Liam read undergraduate chemistry at the University of Bristol, conducting final-year research with Dr Chris Russell in the field of main group synthesis. Upon completion of his MSci in 2009, Liam began Ph.D. studies under the co-supervision of Dr Chris Russell and Prof. Guy Lloyd-Jones FRS. During this time, his research concerned the development and mechanistic investigation of gold-catalysed coupling methodologies. In December 2013, Liam relocated to Edinburgh to conduct post-doctoral research with Prof. Guy Lloyd-Jones FRS on mechanistic aspects of palladium catalysis. Liam was appointed to the post of Assistant Professor of Organic Chemistry at the School of Chemistry, University of Nottingham, in July 2015.
The exploitation of mechanistic insight to inform the development of efficient, catalytic approaches to carbon-carbon and carbon-heteroatom bond-formation is a central research theme in the Ball… read more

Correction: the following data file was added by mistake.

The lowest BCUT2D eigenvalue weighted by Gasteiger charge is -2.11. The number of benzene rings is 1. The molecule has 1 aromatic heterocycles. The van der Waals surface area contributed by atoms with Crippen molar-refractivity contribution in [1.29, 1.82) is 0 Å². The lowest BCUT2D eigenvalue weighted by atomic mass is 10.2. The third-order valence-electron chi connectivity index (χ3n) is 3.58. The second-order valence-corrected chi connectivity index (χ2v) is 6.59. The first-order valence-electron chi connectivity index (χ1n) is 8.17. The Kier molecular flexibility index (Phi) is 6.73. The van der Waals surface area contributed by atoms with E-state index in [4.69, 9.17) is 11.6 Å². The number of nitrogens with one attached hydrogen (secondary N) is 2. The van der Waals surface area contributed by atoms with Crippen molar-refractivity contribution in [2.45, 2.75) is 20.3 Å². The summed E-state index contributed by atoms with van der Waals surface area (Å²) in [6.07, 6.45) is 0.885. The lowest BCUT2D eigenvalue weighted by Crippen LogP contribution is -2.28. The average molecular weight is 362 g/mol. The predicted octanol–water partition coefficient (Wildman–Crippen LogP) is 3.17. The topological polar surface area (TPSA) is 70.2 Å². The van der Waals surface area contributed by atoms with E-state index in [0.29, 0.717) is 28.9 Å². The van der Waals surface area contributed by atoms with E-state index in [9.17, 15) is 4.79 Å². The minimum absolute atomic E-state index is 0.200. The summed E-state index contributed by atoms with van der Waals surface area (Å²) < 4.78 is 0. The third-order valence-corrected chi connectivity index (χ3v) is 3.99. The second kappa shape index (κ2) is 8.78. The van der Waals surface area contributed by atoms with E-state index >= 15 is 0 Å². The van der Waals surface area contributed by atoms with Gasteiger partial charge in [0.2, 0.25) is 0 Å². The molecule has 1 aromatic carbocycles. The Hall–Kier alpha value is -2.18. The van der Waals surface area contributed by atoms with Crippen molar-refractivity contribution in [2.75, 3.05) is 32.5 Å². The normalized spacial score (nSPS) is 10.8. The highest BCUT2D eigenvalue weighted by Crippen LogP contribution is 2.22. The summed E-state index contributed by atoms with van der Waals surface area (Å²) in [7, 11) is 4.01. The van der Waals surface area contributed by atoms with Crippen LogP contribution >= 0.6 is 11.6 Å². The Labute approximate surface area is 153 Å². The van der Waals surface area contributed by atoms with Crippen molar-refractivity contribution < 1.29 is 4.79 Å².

The exploitation of mechanistic insight to inform the development of efficient, catalytic approaches to carbon-carbon and carbon-heteroatom bond-formation is a central research theme in the Ball group. Although accurate prediction of molecular function from structure alone remains a challenge across all areas of synthetic chemistry, it is particularly difficult in the field of homogeneous catalysis: any given feature of a catalyst that benefits one step of a cycle, such as its ligand sphere or oxidation state, may have a lesser or an opposing effect in subsequent steps. Our approach is to use the tools of physical organic chemistry - including isotopic labelling, kinetic studies and analysis of structure-activity relationships - to gain an understanding of a reaction's mechanism and to quantify the requirements of the catalyst. This insight provides the basis for both informed catalyst optimisation and, ultimately, de novo reaction design.
Please see the group web-site for further information.